One of the institutions that made the area buzz was the Cambridge Co-operative Society Ltd. At their peak in the interwar period, they opened new premises on Burleigh Street which also included a large community hall.


From The Cam Magazine 1937 in the Cambridgeshire Collection. Both of these buildings should have been preserved. Instead, the only remaining building of the co-operative movement in the immediate vicinity is this one tucked away round the back.


If you look close up, the sign with the white background is a mosaic.

“Why a shopping centre?”

In the Victorian era, the centre of Cambridge experienced a significant amount of redevelopment. Many of the buildings in Cambridge built in that time have been described by 20th Century architecture critics as ‘mock or neo something’ – mock tudor, neo-georgian and so on. As far as the planners at the time were concerned, Cambridge around Market Square was at capacity, with only the redevelopment of the Lion Yard to go as far as comprehensive redevelopment was concerned. Given the trend of people using cars to get into town alongside the growth of Cambridge as a regional retail centre, planners looked for an alternative site where they could build a large car park to meet that demand. They picked The Kite.

It was something that writers in post-war Cambridge also felt – this from Bryan Little in 1960.

“Cambridge Discovered” by Little, B. W Heffer and Co. 1950.

Opened in 1984 and revamped in 1995

I don’t remember much about the original opening but by the time the extension with the cinema opened in mid-1995, it was very much the place to go for teenagers as I was at the time. One of the most significant things that today’s councillors and planners forgot – alongside transport ministers, is that a significant amount of shopping traffic for the Grafton Centre is bus-based. In my view, the reduction of bus services to the Grafton Centre since the Millennium has been one of the reasons for the centre’s recent decline vs the now extremely overcrowded town centre.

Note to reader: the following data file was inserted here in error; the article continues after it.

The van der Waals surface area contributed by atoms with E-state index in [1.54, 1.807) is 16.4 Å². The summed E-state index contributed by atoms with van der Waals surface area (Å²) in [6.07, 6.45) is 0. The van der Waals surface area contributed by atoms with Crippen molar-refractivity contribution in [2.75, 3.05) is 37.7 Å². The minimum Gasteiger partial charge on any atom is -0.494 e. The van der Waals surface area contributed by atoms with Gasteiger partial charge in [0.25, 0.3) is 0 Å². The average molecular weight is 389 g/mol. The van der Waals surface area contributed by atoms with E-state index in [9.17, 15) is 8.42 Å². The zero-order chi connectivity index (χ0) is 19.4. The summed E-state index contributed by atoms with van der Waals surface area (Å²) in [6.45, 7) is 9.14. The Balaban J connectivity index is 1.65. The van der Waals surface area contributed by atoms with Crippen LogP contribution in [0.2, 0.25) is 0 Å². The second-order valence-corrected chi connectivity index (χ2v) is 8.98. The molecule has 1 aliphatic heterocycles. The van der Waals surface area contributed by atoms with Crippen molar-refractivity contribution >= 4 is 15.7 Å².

The lack of an anchor store following the collapse of BHS hasn’t helped The Grafton – but that said, as a chain it seemed to be struggling with the polarisation of clothing retail in particular: high-price brands vs discount sweatshop stores. Though if you look at the labels inside the clothing you’ll notice all too often that they are made in the same part of the world where workers’ rights are not a high priority.

What should the future be?

Better than what it is at present. Much depends on which chain becomes the ‘anchor’ store in place of BHS. Furthermore, it remains to be seen how the controversial ‘Marque 2’ development progresses. (See the proposals here and the snapshot below from the document that got planning permission).


More by Alison Brookes Architects here.

Personally I think there needs to be a large bookshop there – historically Heffers had a vibrant children’s bookshop there, but now nothing. For me though, the most important thing is the reinstating of decent bus services, and perhaps in the longer term one of the light rail underground links that heads out to Newmarket Road?